Byrd had a moral and legal duty to wait until it was reasonable to believe his life or other lives were in grave danger before he shot Babbit. If that meant waiting for the protestors to enter the room, so be it. After all, he was armed and therefore had the means of defending himself and others should the need arise. At the moment of her killing, Babbit posed no threat to Byrd at all. For him to be afraid of what he imagined was going to happen if Babbit and her fellow protestors entered the room is not enough to justify his killing of Babbit.
In other words, if Babbit and the protestors had come through the door and begun beating up Byrd or other people in the room, that would have been one thing. But to shoot a person because the shooter was afraid of what might happen if they entered the room is quite another thing. It is, of course, revealing, that the Capital protestors didn’t beat up or kill anyone or try to do so during the protests.
Byrd told the interviewer that he ordered the protestors to stop trying to bash down the door and that they didn’t comply with his order. He said, “Their failure to comply required me to take the appropriate action to save the lives of members of Congress and myself and my fellow officers.”
Is Babbit’s refusal to comply with Byrd’s order enough to justify shooting her? It is not. Again, the test for using deadly force is not whether someone violates a police officer’s warning. It’s whether the police officer reasonably believed that at the moment of the shooting, he was in danger of serious bodily injury or death.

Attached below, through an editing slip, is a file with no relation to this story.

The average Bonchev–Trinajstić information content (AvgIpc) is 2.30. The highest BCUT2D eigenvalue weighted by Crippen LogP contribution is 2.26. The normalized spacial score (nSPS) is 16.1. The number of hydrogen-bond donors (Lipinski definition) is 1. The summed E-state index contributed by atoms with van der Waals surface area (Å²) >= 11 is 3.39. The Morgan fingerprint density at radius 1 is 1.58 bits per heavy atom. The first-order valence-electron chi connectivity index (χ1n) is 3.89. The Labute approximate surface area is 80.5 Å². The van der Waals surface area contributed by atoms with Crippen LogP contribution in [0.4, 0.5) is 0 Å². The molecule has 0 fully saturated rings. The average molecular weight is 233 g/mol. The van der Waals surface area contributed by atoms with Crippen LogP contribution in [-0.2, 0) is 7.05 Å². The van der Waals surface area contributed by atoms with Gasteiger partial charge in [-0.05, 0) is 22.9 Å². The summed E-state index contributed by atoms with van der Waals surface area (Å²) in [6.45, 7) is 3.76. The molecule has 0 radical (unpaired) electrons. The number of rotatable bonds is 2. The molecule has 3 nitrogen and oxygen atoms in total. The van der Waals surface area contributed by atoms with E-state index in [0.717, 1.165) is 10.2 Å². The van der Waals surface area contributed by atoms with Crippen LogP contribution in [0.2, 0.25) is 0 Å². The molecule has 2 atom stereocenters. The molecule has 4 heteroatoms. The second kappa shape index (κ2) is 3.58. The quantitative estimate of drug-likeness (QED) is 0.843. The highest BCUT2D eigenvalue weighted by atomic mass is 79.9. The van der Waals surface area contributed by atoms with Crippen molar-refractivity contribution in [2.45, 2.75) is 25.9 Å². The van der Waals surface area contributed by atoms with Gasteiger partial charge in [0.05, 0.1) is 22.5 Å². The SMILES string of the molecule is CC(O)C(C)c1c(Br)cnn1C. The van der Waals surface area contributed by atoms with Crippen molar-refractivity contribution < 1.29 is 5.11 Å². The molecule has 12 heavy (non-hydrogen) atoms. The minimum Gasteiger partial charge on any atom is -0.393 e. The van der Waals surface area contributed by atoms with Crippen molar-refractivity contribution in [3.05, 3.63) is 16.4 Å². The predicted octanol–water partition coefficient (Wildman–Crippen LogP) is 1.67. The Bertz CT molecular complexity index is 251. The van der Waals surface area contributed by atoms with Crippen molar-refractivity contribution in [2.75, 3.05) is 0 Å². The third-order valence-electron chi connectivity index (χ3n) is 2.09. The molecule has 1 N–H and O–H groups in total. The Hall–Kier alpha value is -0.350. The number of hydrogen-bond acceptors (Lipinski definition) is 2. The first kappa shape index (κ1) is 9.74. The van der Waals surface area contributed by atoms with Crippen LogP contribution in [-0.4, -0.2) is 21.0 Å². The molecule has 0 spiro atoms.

Let’s take a private-sector example. Suppose you’re on one side of the street and a gang of 25 protestors is breaking into a store across the street and looting it. You don’t see them brandishing any guns. They haven’t shot or killed anyone.
They start to cross the street and head in your direction. You have a concealed-carry permit. You’re carrying your gun. They get within 10 feet of you. They are screaming and yelling. You are deeply afraid. You pull out your gun and fire at them, killing one of them.
One thing is certain: You had better have a good lawyer because it is almost a certainty that you are going to be charged with murder. The prosecutor is going to contend that while you were no doubt afraid of the gang, you nonetheless had no right to shoot at the gang because you were never being threatened with deadly force or with serious bodily harm.
The same principle applies to Michael Byrd. Just because he was afraid of something that might happen or potentially could happen was not enough for him to use deadly force that snuffed out the life of another human being.
There is something else to consider. As the federal government becomes more autocratic, there is the possibility of more protests, such as those that occurred during the Vietnam War. If Byrd’s case is the test now for using deadly force against protestors, the lives of lots of protestors are going to be in jeopardy.
It’s of course not surprising that the Capitol Police and the Justice Department have exonerated Byrd. But he might well find out that a jury in a civil suit brought by Ashli Babbit’s family for her wrongful death might not do the same.